4. Chapter One General Business Views & Foreign Policy Trends, 1920
    (pp. 1-30)

    Almost as soon as the United States entered World War I, American businessmen began to speculate about the impact that conflict would have on the country. There had been, of course, some discussion in business journals about postwar issues, such as the problems of world peace and foreign trade, before April 6, 1917. But only after America’s entrance into the war did the significance of the role the United States was destined to play in both the peace settlement and the economic reconstruction of Europe become obvious to most businessmen; they predicted that the nation would emerge from the war...

  5. Chapter Two Disarmament & the Peace Movement, 1920–1933
    (pp. 31-64)

    Disarmament was a favorite, if futile, preoccupation of the American people for approximately fifteen years following World War I. Between 1918 and 1933 the United States government, with widespread public approval, participated in four disarmament conferences. Only two of these—the Washington Conference on the Limitation of Armament, 1921–1922, and the London Naval Conference of 1930—resulted in signed agreements between the participating nations. It is all too easy to dismiss these treaties for lack of enforcement provisions and the entire postwar disarmament movement for being predicated on the familiar but nonetheless fallacious assumption that there is a direct...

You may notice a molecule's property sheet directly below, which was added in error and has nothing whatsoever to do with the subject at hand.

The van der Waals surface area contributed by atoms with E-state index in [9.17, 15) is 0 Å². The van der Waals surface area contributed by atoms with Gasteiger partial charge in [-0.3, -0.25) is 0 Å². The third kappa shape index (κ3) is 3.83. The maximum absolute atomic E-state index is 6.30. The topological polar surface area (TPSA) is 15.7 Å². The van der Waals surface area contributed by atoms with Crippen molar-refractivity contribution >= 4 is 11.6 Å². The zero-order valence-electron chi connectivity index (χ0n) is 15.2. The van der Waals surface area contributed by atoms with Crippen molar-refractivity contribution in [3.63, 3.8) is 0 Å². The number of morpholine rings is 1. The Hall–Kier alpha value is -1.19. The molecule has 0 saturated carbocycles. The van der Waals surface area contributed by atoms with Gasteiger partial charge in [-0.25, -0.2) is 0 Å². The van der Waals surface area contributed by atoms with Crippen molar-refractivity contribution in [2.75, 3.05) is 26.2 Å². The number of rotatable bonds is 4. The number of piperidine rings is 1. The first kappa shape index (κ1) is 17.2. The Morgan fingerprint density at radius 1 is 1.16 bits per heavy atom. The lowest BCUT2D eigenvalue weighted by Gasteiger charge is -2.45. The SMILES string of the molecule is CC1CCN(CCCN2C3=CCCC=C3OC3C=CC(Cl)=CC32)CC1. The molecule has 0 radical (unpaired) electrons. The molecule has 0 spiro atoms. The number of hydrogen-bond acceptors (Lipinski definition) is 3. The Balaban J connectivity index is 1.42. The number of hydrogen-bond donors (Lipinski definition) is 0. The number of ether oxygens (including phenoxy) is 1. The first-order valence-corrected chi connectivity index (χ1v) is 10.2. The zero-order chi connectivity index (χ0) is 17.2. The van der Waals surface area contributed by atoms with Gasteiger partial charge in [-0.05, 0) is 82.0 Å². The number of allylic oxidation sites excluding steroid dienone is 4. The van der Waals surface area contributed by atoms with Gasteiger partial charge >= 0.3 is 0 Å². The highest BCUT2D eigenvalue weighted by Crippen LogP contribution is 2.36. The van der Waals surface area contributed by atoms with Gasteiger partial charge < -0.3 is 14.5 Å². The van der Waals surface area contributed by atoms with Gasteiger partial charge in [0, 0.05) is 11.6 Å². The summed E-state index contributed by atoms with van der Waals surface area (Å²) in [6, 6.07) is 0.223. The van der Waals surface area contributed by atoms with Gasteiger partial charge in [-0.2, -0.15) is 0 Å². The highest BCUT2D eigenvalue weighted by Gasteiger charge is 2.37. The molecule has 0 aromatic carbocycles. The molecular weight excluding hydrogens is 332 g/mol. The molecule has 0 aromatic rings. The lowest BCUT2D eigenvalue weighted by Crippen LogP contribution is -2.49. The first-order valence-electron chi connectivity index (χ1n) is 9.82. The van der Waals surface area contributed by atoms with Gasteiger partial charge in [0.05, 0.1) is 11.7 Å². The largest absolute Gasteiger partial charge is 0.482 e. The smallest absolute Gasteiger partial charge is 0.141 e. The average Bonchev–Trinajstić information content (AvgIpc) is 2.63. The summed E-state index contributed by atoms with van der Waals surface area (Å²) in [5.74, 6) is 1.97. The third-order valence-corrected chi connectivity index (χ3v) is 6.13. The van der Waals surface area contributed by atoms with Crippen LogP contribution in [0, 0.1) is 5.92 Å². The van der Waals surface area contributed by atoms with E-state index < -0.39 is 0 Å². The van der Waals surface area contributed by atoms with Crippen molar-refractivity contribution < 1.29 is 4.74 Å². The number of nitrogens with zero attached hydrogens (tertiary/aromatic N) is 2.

6. Chapter Three American Commercial Policy, 1920–1933
    (pp. 65-100)

    Since foreign trade was considered essential to continued domestic prosperity,¹ the major international economic problems which concerned the American business community in the 1920s were tariff policy and foreign loans and investments, along with the related issues of intergovernmental debts and German reparation payments. These topics were intimately connected with the expansion of American markets abroad, and prominent businessmen considered all of them when they formulated plans for the reconstruction of Europe. Debate within the business community began on two of these issues, the tariff and foreign loans, immediately after the signing of the armistice, and opinions were clearly defined...